It doesn’t matter if it’s low background music or a specially written score I need music to get into a silent film. If there is no sound I feel disengaged, locked out like there’s a glass wall between the film and me and I can’t get in. With music in my ears the wall is gone I can get in. I’ve managed to get into films with dreadful scores but never with silence oddly enough. Henri Langlois didn’t like silent films to be shown with musical accompaniment as he wanted others to focus on the techniques but that’s not what I want from a silent, sounds too much like homework. The Cinémathèque Française today carrying on from Langlois aren’t keen on music either feeling it would be a pastiche which is very respectful but can’t be much fun.
If silent film is an awake dream, I think a soundtrack supports this state, as being surrounded by music is a modern developement & is therefore unreal.
A good soundtrack can enhance a scene but what to do if a silent film is really just that? Outside of the Cinémathèque Française at home there are choices. initially not finding any helpful information I made a compilation of classical music instrumentals. I can’t stand silents that have soundtracks of people singing or dialogue, fair enough if it is integral to the plot i.e. ‘Lonesome’ or was on the original soundtrack anyway e.g ‘The Man Who Laughs’. Not only do I find singing distracting from the action on-screen but I also get suspicious the soundtracker is trying to impose some meaning they think I should think. And that really gets on my wick. O.K. so putting on a sad score over a tragic scene is trying to make the audience think in a certain way, but it’s much more tolerable.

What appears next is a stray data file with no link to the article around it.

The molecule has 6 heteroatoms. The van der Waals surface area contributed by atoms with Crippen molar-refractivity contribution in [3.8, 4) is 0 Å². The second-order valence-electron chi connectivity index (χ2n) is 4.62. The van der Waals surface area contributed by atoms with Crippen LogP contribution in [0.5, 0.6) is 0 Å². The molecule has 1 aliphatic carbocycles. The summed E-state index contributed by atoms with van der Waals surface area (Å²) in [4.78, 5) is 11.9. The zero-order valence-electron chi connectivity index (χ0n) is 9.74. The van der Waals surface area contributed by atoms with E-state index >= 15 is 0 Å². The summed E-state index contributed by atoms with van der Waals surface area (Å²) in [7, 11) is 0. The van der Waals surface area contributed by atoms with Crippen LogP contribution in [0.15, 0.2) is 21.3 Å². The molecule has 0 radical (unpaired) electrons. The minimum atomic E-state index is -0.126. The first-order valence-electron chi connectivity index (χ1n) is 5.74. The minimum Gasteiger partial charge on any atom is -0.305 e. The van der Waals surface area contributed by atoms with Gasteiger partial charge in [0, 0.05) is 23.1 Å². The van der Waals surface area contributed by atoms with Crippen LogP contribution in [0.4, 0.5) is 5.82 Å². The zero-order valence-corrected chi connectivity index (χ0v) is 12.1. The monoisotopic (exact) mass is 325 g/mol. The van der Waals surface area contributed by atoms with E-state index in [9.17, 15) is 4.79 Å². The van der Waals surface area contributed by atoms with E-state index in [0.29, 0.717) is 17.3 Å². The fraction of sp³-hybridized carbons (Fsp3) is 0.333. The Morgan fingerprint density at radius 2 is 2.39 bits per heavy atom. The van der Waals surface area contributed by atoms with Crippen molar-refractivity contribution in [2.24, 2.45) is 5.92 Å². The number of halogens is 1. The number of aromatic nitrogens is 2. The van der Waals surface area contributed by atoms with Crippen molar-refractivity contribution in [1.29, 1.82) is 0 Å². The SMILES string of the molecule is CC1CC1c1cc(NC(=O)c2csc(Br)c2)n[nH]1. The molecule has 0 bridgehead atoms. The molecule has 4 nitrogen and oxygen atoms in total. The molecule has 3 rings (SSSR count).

Going back to the classical compilation while I found it good for deadly serious scenes, it would kill a comedy scene stone dead. Unhappily I was back to square one until I found a solution. The music I listen to while watching a silent is krautrock in the form of Soul Jazz’s ‘Deutsche Elektronische Musik’. Out of a 2 CD set there’s about 70 min of instrumentals. A few of the tracks have a motorik beat which was ideal for listening to when viewing ‘Tih Minh’ with it’s car chases. The more atmospheric tracks can be surprisingly effective when they co-incide with the on-screen action, ‘Rhenita’ by La Dusseldorf being a favourite. By a process of repetition, I’ve become used to the germans doing their stuff in my ears and ‘Deutsche Elektronische Musik’ has become background music to film watching. It shuts the real world out & lets me back into the silent’s world.
I’ve been trying to branch out musically from this base. ‘Musik Von Harmonia’ by Harmonia is a good album but as a whole it doesn’t work for silents. The scary track didn’t even work on ‘The Cat & The Canary’(1927). Next stop: Tangerine Dream.